Sunday, 31 March 2013

Andy Goldsworthy - Bamboo in Japan

Next stop on my Land Art tour is the fascinating world of the British sculptor and photographer Andy Goldsworthy. Goldsworthy is probably the most well known Land Art artist of today. He has also inspired a lot of informal and playful Land Art activity around the world.

In this blog post I will concentrate on a series of works that Goldsworthy created in Japan more than 25 years ago. One of the influences in Goldsworthy's work is Eastern philosophy with its emphasis on balance of opposites, as expressed in the ying-yang symbol. Much of his work incorporates the idea of balancing opposites until the tension results in collapse. These works in Japan, all created from bamboo sticks on a beach in Kiinagashima-cho in Autumn/Winter 1987, were part of a photo exhibition named Mountain and Coast. I'm not sure but I guess that these works, that are dated with the actual day they were created, incorporated the tide disintegrating the sculptures at the end of the day.

The sculptures and their setting on the beach with mountains in the background looks oddly familiar. It's almost as if it is the same location as in three of my other recent blog posts:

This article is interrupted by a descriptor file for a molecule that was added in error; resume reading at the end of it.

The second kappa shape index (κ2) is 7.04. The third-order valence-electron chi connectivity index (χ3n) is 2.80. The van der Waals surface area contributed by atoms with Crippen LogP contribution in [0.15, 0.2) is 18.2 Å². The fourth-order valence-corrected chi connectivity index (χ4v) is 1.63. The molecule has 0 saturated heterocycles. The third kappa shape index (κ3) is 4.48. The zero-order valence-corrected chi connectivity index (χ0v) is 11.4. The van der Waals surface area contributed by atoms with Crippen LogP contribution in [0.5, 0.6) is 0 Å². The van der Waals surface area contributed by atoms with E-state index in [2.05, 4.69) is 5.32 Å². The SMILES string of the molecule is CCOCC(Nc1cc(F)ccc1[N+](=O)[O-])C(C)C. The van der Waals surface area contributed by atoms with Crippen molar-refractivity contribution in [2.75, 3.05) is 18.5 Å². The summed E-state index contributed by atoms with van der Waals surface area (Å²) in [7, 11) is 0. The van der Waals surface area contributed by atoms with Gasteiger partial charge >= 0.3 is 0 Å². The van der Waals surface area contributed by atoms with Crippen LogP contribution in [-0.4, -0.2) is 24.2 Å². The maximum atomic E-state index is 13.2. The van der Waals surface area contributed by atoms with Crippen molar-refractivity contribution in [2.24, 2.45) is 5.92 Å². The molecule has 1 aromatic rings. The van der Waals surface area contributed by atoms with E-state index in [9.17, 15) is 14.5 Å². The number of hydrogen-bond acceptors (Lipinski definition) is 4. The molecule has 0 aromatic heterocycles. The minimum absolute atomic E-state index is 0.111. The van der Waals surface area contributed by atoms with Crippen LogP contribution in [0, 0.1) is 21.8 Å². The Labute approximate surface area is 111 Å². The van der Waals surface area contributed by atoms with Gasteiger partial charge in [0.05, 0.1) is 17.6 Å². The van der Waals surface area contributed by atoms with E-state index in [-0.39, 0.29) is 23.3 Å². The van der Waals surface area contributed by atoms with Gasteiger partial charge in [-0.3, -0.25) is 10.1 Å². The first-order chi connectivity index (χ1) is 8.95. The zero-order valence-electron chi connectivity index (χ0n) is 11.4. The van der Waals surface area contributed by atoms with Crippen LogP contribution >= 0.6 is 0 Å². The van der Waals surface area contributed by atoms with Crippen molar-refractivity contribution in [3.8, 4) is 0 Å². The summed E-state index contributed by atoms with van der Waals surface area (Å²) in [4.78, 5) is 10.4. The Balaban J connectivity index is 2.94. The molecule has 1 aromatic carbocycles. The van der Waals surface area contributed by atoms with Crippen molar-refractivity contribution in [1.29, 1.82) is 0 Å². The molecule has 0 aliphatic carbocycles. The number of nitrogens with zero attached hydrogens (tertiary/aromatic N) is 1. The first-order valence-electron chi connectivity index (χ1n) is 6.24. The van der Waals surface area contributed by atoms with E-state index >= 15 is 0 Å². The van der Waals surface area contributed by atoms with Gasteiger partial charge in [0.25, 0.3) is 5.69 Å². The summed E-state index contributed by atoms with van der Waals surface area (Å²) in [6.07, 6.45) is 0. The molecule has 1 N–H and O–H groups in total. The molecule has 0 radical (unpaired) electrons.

Sofu Teshigaharas drift wood sculptures from the mid 1960s,
Ryusaku Matsuda's bamboo works The Shape of Air ca. 2006, and
Kaïdin's drift wood sculpture on a beach from 2008.

In 1988 Goldsworthy took the sculptures from Kiingashima-cho a step further in a similar series of screens in the English Lake District. This time he placed the screens out in the water and made the reflexion on the water surface an important part of the work. The two last pictures are from that series.

Old Bamboo, Kiinagashima-cho,  Japan,  Nov. 27, 1987
Woven Bamboo,  Kiinagashima-cho,  Japan,  Nov. 29,  1987
Bamboo spires calm to begin with wind becoming stronger,  Kiinagashima-Cho,  Japan, Dec. 4, 1987
Woven bamboo,  windy..., Before the Mirror, Kiinagashima-cho,  Japan, 1987
Screens series, Lake district, England, 1988
Screens series, Lake district, England, 1988

2 comments:

Stephen Coler said...

beautiful! yet, i can't help but feel a little sad from the ones on the beach. and the ones in the water with their reflection being part of the wark is amazing!

nordic lotus said...

I think I see what you mean, Stephen. The beauty of these works is somewhat ambiguous. And there is a lot of sadness and loneliness in them.

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